He made everyone funnier. He is so selfless. He has zero ego. If he had something funny for any of us to say, he would suggest it and, whether [we used it] or not, it never affected him. He was so generous. I’ve never really seen that. I’ve worked with some stellar human beings, but I’ve never seen someone so funny desire for the people around him to be just as funny.

Comedians can be precious about their jokes. They like to be the funniest in the room.

That’s definitely what I’ve experienced, so it was really nice to see somebody different.

Did you have a playbook, or a go-to pick-up line when you were single?

I was never really that good of a player. My gift, though, was my gift of gab. I wasn’t the prettiest girl, but I knew how to hang with boys and be funny and mess around. I didn’t take myself so seriously. I always found that to be my in with some of the hotter guys. But what ultimately got me to land the hottest guy in the world – my husband — was being myself. That was pretty cool for that to be the win.

Who amongst the cast, who’s got the best rizz?

The what?

Who could just go to a bar and pick up someone?

All of them are pretty smooth, but the top three are Damon, Liza, and Auggie. Auggie is real smooth, man. Damon is hilarious. Liza is just like everything you’d ever want. She’s a catch.

Some actors/producers have said recently that diversity doesn’t feel like a big priority in Hollywood at the moment. That fear and gatekeeping decide which shows make it and which get cut. What’s your experience been in getting Latinx stories told?

I guess perspective is interesting, right? We’re all at a different part of our journey. Right now, as a mother, it’s hard for me to put importance on the industry because it’s just such a game in comparison to being a mother. It is a game but it’s fun, and we all enjoy playing it. But as a producer, it’s always been very difficult to sell Latinx content. It hasn’t gotten easier, but it hasn’t gotten easier to sell anything. With the strike, it’s very, very difficult. Budgets are cut and people are, unfortunately, fearful of losing their jobs. I will say, it’s gotten better than when I was starting.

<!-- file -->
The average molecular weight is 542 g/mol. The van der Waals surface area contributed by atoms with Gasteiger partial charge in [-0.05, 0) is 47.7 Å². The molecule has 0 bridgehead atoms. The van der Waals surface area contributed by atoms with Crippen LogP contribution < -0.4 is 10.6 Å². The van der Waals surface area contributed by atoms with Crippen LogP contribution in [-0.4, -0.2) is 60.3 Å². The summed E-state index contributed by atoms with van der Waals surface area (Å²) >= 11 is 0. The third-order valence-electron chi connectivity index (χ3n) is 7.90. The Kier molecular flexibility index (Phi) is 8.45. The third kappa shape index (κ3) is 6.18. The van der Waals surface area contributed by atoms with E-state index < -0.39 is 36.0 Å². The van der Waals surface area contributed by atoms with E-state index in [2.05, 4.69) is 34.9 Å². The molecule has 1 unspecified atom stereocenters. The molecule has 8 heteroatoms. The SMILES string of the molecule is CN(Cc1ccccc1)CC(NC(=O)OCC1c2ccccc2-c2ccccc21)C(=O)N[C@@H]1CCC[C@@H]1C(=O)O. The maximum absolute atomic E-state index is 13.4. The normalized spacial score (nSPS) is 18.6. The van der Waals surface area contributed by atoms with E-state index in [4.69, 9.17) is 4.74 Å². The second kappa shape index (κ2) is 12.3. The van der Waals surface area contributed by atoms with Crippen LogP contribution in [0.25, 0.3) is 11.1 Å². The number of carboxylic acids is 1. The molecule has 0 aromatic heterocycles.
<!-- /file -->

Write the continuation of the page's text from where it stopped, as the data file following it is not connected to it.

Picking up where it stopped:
I’ll never forget when Jane the Virgin came to me as an audition. They said, ‘Oh, you’re going to audition for this new pilot called Jane the Virgin.’ I said, ‘Okay, yeah, what role?’ They said, ‘Jane.’ I was like, ‘They do know I’m Latina, right?’ That was my response. I couldn’t believe that it was for the lead. Then I couldn’t believe that her name was Jane. I was like, what’s happening here? And I was 29.

I had already been trying for eight, or nine years and getting little bit parts here and there, so it has changed substantially since then.

The nature of desire is to want, to want more, right? I, of course, like everybody else, desire more opportunities. Not for me but for others who haven’t had the chance, for voices that are unheard, for communities to see themselves on screen because it does matter. You feel seen, you feel heard, and that matters. You always just want it to be better. Things go up, things go down, things get better, things get worse. Again, we’re just people, just people trying.